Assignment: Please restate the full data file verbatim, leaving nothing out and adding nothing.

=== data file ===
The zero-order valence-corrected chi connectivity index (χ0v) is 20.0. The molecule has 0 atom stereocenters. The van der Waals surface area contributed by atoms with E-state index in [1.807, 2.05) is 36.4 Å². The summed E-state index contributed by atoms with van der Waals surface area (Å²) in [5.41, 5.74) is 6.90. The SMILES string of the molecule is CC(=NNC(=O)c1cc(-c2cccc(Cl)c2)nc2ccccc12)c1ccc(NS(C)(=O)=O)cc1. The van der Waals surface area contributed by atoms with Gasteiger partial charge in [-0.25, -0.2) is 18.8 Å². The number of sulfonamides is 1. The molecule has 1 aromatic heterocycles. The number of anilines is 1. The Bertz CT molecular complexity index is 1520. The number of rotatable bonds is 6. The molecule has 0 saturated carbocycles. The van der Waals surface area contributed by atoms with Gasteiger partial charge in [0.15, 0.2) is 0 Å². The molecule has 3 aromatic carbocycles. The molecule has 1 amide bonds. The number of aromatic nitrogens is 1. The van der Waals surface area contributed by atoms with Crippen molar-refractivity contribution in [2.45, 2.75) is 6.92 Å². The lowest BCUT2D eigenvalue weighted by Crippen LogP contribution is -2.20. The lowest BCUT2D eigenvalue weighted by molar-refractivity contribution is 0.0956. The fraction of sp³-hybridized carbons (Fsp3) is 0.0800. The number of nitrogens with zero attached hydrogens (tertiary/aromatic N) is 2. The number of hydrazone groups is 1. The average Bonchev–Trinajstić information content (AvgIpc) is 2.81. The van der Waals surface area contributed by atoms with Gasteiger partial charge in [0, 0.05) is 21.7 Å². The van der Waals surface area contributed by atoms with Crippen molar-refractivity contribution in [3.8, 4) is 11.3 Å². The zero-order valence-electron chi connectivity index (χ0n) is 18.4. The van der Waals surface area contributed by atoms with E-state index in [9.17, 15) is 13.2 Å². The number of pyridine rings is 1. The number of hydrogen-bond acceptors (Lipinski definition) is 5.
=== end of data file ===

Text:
The zero-order valence-corrected chi connectivity index (χ0v) is 20.0. The molecule has 0 atom stereocenters. The van der Waals surface area contributed by atoms with E-state index in [1.807, 2.05) is 36.4 Å². The summed E-state index contributed by atoms with van der Waals surface area (Å²) in [5.41, 5.74) is 6.90. The SMILES string of the molecule is CC(=NNC(=O)c1cc(-c2cccc(Cl)c2)nc2ccccc12)c1ccc(NS(C)(=O)=O)cc1. The van der Waals surface area contributed by atoms with Gasteiger partial charge in [-0.25, -0.2) is 18.8 Å². The number of sulfonamides is 1. The molecule has 1 aromatic heterocycles. The number of anilines is 1. The Bertz CT molecular complexity index is 1520. The number of rotatable bonds is 6. The molecule has 0 saturated carbocycles. The van der Waals surface area contributed by atoms with Gasteiger partial charge in [0.15, 0.2) is 0 Å². The molecule has 3 aromatic carbocycles. The molecule has 1 amide bonds. The number of aromatic nitrogens is 1. The van der Waals surface area contributed by atoms with Crippen molar-refractivity contribution in [2.45, 2.75) is 6.92 Å². The lowest BCUT2D eigenvalue weighted by Crippen LogP contribution is -2.20. The lowest BCUT2D eigenvalue weighted by molar-refractivity contribution is 0.0956. The fraction of sp³-hybridized carbons (Fsp3) is 0.0800. The number of nitrogens with zero attached hydrogens (tertiary/aromatic N) is 2. The number of hydrazone groups is 1. The average Bonchev–Trinajstić information content (AvgIpc) is 2.81. The van der Waals surface area contributed by atoms with Gasteiger partial charge in [0, 0.05) is 21.7 Å². The van der Waals surface area contributed by atoms with Crippen molar-refractivity contribution in [3.8, 4) is 11.3 Å². The zero-order valence-electron chi connectivity index (χ0n) is 18.4. The van der Waals surface area contributed by atoms with E-state index in [9.17, 15) is 13.2 Å². The number of pyridine rings is 1. The number of hydrogen-bond acceptors (Lipinski definition) is 5.